Credit reporting

If you have ever applied for credit or a loan, it is likely that there will be a report, a credit information file, about you with a credit reporting body. This is information about your credit history. It may be used in the future by lenders to work out if you can afford a loan, or a larger credit limit on an existing loan, and whether you are likely to repay it.

You can check it for free once a year to make sure it is correct.

 Find out:

  • Where does the information in my credit report come from?
  • What credit-related personal information is listed in a credit report?
  • What is your repayment history?
  • How your repayment history information may affect your ability to get credit
  • How you can get a copy of my credit report
  • What can you do if you think a listing on your credit file is incorrect.

Where does the information in my credit report come from?

The information in your credit report is collected from credit providers, courts and other organisations by credit reporting agencies. To see an example of a credit report click here.

What credit-related personal information is listed in a credit report?

The credit-related personal information held about you is regulated by the Privacy Act 1988 (Cth) and the Credit Reporting Privacy Code. These cover what is allowed to be on reports about your credit, deletion of information, access to credit information and accuracy and the security of the information held.  Your report might list your personal details, your credit history, your repayment history and information about bankruptcies, court judgments, debt agreements and personal insolvency agreements.

What is my repayment history?

Your repayment history includes:

  • the date your consumer credit payments, for example, payments on a loan or credit card, were due
  • if you have made or missed a consumer credit payment (including if you only made a partial payment), from December 2012. An overdue listing can be made if you are more than fourteen days overdue in payment (Note: this does not apply to overdue payments for non-consumer credit bills such as utility bills as these can only be listed as a default after 60 days), and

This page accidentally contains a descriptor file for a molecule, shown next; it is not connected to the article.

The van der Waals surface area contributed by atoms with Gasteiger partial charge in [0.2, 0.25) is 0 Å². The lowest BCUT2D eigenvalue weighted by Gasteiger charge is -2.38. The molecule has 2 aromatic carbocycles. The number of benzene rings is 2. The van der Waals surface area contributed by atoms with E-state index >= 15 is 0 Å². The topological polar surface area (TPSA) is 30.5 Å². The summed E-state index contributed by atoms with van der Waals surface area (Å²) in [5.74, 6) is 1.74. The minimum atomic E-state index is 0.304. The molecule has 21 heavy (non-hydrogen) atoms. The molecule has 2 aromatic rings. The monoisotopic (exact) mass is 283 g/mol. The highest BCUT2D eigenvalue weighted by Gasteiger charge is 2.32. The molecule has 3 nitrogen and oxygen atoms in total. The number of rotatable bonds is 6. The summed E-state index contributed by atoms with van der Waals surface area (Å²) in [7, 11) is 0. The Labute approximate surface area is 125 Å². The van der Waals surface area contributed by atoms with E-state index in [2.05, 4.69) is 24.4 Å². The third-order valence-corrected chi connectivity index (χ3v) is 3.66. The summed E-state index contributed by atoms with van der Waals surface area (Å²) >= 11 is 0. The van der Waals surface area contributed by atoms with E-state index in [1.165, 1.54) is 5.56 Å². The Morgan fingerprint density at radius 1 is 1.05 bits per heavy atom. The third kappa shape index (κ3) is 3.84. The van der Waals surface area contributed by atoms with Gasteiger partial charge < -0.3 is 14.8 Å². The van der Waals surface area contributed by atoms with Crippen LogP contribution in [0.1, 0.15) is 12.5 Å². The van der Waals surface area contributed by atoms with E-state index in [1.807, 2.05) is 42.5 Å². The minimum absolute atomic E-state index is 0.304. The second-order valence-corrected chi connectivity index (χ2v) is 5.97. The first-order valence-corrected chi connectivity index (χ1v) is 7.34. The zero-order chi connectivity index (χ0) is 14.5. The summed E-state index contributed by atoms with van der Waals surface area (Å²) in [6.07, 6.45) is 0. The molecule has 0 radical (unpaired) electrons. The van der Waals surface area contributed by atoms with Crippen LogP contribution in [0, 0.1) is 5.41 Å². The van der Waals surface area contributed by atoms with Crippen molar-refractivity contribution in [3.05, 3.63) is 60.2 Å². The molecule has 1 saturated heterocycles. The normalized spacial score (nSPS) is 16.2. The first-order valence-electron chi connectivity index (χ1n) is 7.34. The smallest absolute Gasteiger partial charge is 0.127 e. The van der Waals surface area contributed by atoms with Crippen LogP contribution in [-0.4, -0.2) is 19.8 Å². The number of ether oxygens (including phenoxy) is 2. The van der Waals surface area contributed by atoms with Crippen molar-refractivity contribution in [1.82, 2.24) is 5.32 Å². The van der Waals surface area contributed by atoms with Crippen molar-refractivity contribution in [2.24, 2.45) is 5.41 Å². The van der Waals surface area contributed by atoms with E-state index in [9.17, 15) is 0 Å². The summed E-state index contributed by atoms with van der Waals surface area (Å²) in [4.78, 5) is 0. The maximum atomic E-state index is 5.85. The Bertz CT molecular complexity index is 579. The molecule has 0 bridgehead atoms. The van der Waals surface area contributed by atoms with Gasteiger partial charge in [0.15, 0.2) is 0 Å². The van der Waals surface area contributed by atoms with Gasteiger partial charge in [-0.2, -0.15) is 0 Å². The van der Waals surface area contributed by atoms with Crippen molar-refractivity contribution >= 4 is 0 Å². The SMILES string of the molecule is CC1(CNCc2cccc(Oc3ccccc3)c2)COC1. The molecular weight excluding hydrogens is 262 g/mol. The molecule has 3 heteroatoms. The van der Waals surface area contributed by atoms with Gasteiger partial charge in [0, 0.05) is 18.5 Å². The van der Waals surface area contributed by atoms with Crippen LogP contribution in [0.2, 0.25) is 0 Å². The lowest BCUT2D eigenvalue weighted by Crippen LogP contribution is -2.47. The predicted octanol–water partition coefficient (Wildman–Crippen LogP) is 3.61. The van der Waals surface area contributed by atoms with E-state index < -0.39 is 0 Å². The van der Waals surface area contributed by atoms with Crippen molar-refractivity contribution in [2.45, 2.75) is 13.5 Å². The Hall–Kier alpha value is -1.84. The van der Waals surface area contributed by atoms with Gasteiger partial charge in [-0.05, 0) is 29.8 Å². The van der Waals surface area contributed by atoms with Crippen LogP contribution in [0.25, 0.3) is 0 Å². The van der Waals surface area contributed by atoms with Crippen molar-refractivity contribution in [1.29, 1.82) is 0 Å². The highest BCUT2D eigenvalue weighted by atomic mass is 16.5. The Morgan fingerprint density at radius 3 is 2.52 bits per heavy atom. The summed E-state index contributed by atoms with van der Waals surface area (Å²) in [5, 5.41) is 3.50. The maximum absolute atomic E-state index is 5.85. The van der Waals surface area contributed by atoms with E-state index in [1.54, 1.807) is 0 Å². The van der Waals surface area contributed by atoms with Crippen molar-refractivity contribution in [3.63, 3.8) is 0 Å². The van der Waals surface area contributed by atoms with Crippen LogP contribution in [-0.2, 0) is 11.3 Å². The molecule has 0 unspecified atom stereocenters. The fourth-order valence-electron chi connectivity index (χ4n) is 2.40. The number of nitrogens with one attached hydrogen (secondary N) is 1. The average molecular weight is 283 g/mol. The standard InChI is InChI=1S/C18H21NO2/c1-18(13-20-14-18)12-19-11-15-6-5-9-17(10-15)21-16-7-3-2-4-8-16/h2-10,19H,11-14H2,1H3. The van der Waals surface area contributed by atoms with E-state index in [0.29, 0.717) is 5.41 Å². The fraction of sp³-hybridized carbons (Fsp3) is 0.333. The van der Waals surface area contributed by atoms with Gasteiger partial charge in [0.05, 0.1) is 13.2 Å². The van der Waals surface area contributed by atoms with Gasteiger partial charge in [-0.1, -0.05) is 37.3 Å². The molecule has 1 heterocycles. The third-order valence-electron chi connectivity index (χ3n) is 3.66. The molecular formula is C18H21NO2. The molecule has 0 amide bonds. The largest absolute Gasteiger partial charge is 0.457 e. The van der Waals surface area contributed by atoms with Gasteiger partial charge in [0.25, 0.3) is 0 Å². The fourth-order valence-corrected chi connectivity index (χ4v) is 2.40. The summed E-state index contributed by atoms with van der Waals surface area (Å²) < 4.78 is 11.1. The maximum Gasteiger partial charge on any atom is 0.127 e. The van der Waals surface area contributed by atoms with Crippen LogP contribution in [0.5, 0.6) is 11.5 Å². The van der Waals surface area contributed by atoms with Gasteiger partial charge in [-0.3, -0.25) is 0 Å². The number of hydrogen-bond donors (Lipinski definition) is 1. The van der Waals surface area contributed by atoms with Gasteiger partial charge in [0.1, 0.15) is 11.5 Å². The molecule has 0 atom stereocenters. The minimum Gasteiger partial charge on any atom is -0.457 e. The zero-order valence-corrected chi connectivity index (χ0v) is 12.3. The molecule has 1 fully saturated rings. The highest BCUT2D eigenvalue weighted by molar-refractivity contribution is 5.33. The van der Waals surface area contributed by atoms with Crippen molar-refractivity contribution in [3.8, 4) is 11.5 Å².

• the dates which you made any missed payments.

Information about any particular payment cannot be held for more than two years from the date it was due but not any payment that was due before December 2012.

How will my repayment history information affect my ability to get credit?

From 12 March 2014 credit reporting bodies can disclose your repayment history information, along with other credit-related personal information, to licenced credit providers. This information may be used by the credit providers to help work out whether you should be given credit.

How can I get a copy of my credit report?

You are entitled to check your credit report for free once a year. If you need to see it quickly, there may be a charge, but if you are prepared to wait a little longer (around 10 days) it won't cost you anything. 

Equifax, CheckYourCredit (Dun & Bradstreet) and Experian are the largest credit reporting bodies operating in Australia. You can contact them and request a copy of your credit report. They generally require that the request be made in writing. You can order it online.

What can I do if I think a listing on my credit file is incorrect?

If you think that the repayment history information held about you is incorrect you should ask the credit provider or credit reporting body to correct the information.  


Reviewed: 6 April 2018


The information displayed on this page is provided for information purposes only and does not constitute legal advice. If you have a legal problem, you should see a lawyer. Legal Aid Western Australia aims to provide information that is accurate, however does not accept responsibility for any errors or omissions in the information provided on this page or incorporated into it by reference.